Reflections on Re-Reading Harry Potter

At nine years old my mother said to me, “You love to read so much, why don’t you read those Harry Potter books everyone is talking about?” Ever the stubborn girl, I told her I didn’t need her to recommend books to me, thank you very much (I was sassy). Then she bought me the first four books for Christmas. I devoured them in two weeks, and the rest is history.

I remember not being allowed to go to the midnight party for Order of the Phoenix, then being chaperoned to the release party of The Half-Blood Prince. When Deathly Hallows was released, I was deep in mourning. Like so many of us, Harry Potter had been a huge influence on me. Seven years after the last book, here’s why I still can’t resist re-reading them all the time.

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1. They appeal to my childlike wish for magic.

The world we live in is possibly anything but magical. Descending into the pages of Harry Potter means entering a world full of magic that we can only dream about. Little 11-year-old Harry is plucked from his miserable life with the Dursleys and finds a new world where he can find happiness. Reopening these pages means rediscovering this magic and experiencing hope.

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2. They stress the importance of love and friendship.

Hermione said it best when she said, “There are more important things—friendship, and bravery.” Harry Potter taught me about the strong bonds of friendship and about taking risks to protect the people you love. These books also taught me about the strength of love. Voldemort’s evil stems from his complete and utter lack of love, and Harry’s ability to love deeply and unselfishly is the one power he has that is able to vanquish this indestructible evil.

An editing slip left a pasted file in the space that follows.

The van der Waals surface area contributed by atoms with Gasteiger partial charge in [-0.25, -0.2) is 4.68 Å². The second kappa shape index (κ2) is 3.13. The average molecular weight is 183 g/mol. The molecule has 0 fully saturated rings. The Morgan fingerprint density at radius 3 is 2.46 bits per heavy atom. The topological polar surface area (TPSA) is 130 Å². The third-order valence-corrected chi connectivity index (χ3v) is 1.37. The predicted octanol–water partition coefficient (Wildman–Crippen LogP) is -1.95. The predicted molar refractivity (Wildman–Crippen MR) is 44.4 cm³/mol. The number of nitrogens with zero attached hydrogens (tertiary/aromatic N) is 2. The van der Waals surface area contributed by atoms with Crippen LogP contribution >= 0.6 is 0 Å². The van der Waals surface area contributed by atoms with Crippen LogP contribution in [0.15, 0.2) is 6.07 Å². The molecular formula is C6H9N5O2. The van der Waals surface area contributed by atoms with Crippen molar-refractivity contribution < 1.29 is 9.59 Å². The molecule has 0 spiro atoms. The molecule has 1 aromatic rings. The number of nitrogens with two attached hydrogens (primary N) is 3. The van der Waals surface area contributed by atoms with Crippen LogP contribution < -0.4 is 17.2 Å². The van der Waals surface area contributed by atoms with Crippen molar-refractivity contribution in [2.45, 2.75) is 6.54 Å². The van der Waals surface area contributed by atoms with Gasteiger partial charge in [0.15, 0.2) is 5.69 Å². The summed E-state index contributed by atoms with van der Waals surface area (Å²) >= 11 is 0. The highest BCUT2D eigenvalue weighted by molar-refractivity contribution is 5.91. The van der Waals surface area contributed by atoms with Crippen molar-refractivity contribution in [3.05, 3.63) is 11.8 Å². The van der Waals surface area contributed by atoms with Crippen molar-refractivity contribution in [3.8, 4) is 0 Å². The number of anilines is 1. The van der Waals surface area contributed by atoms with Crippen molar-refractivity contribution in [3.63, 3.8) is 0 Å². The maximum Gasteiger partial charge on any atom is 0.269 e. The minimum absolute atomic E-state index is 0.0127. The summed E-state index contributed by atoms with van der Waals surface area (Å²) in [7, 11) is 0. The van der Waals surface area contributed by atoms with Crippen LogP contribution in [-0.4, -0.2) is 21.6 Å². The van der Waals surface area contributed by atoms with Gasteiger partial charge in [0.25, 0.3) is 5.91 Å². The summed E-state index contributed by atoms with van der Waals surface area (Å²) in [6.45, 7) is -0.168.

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3. The strong emphasis they place on courage.

So yeah, Gryffindors can be kind of reckless and short-tempered, but then again, so can we all. Harry Potter taught me the value of bravery and of constantly pushing oneself to take chances and never play it safe. Sometimes it gets you into trouble but often, courage means the difference between disappointment and the fulfillment of all your dreams.

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4. It’s effing hilarious

My family always made fun of me when I was a kid for laughing out loud reading these books, but you know what? Over ten years after I first read them, they can still make me crack up. And my family and friends still make fun 🙂

P.S. I drink a lot of coffee and take pictures of it with books.

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  • Love Harry Potter! Haven’t been able to reread them recently though 🙁

  • This is funny because my friend sent me an article that reading Harry Potter as a child makes children more compassionate and less likey to be racist. It’s really interesting.

  • you are making me want to read harry potter again, i have a prediciment – my copies are in Birmingham and i live in plymouth! 🙁

  • I love this post–Harry Potter has been around for more than half of my life. It’s truly a magical series.

  • I love these pictures, and the various vestibules you used for your coffee! Also I think e-readers now make it so much easier to read whatever you want where ever you want! Regardless of target audience age range! x

    • Haha, I love my strange coffee vestibules! I agree about e-readers but I stubbornly persist in reading the original Harry Potter books I bought when they first came out! I am such a sentimental sap 🙂